Now on Jennifer's exam we cannot see the outline of the thyroid gland and if we ask Jennifer to take a drink of water, if you could do that — and then get back in that neutral position and swallow — you can see the thyroid gland here — move up again — can you do it one more time Jennifer?  So right here, you can see that movement, very slight movement going up but again not a distinct outline of the thyroid gland which has that H symbol to it.

So again kind of emphasizing that on exam, the thyroid is not very large compared to some of our other patients but again the next part of the exam we'll feel on inspection to see if there's something else going on in the thyroid that might explain the fullness on the left side of the neck.

We'll start the exam, I'm going to switch sides and start here (you can put your water down if you'd like) and look up again. For that portion I start in the middle — I find the cricothyroid membrane and then find the upper portion of the isthmus and then I start marching along — along this would be the right side so the right thyroid lobe and I notice a little fullness right here that feels like potential lymph node above the right thyroid lobe and then along the belly of the right thyroid lobe which feels fine. Feels like a normal thyroid lobe on this side and then the posterior aspect — or inferior aspect of the right thyroid lobe.

So the right side looks fine. The tissue itself feels normal except there's one little area right above the right thyroid lobe right here which is hard to see but I can feel under my fingertip. Then I'd go up the lateral neck — so lateral neck is level IV, level III, IIB and IIA. So I'd start with the medial aspect of the sternocleidomastoid feeling for lymph nodes which I do not feel so far, down the muscle belly coming back down and then along the posterior aspect of the strap muscle and no lymph nodes on the right side.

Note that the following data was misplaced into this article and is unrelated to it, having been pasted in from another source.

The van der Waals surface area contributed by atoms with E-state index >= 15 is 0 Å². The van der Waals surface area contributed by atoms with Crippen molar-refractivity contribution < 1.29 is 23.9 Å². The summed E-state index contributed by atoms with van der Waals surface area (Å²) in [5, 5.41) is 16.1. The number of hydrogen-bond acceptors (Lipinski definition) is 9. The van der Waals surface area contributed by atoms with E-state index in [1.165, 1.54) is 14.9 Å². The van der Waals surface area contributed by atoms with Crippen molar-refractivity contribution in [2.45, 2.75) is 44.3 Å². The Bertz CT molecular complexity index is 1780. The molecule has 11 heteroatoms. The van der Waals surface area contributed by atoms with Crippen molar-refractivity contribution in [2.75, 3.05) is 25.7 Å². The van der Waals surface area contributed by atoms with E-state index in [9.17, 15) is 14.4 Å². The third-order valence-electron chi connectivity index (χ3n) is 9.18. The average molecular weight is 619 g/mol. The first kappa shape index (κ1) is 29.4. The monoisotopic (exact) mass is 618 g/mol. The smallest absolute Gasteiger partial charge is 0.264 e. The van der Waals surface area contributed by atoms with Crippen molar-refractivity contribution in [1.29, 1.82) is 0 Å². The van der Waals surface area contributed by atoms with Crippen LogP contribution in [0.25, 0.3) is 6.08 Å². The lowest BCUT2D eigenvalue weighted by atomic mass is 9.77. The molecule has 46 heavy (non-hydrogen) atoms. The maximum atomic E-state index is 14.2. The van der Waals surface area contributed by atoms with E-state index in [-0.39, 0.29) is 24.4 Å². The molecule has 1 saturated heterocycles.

Can we move your head a little bit more that way? Good and then the posterior triangle, this is level V back here and uncommon place to find lymph nodes but an important part of the exam and no lymph nodes back here. Good.

So I'm going to switch sides and again start in the middle, find the cricothyroid membrane and then find the isthmus and start to feel along the left lobe and when I'm feeling on the left side which is again hard to see it's just more fullness. There's just a lot of fullness on the left side. Not a distinct nodule but fullness and then the belly of the left thyroid lobe and the inferior aspect of the left thyroid lobe which seems to extend a little bit lower and just has some fullness.

Then going up the lateral neck there's an area right here which is actually kind of similar to the other side. That again feels like a lymph node that's just above the left thyroid lobe and then going up the lateral neck starting in level IV along the medial aspect of the sternocleidomastoid, level III and then up here is where we start to see that full — feel that fullness that we can see and once I start to feel something that seems a little bit different on one side than the other then I kind of put my fingers in the opposite sides of the neck to see if its symmetric.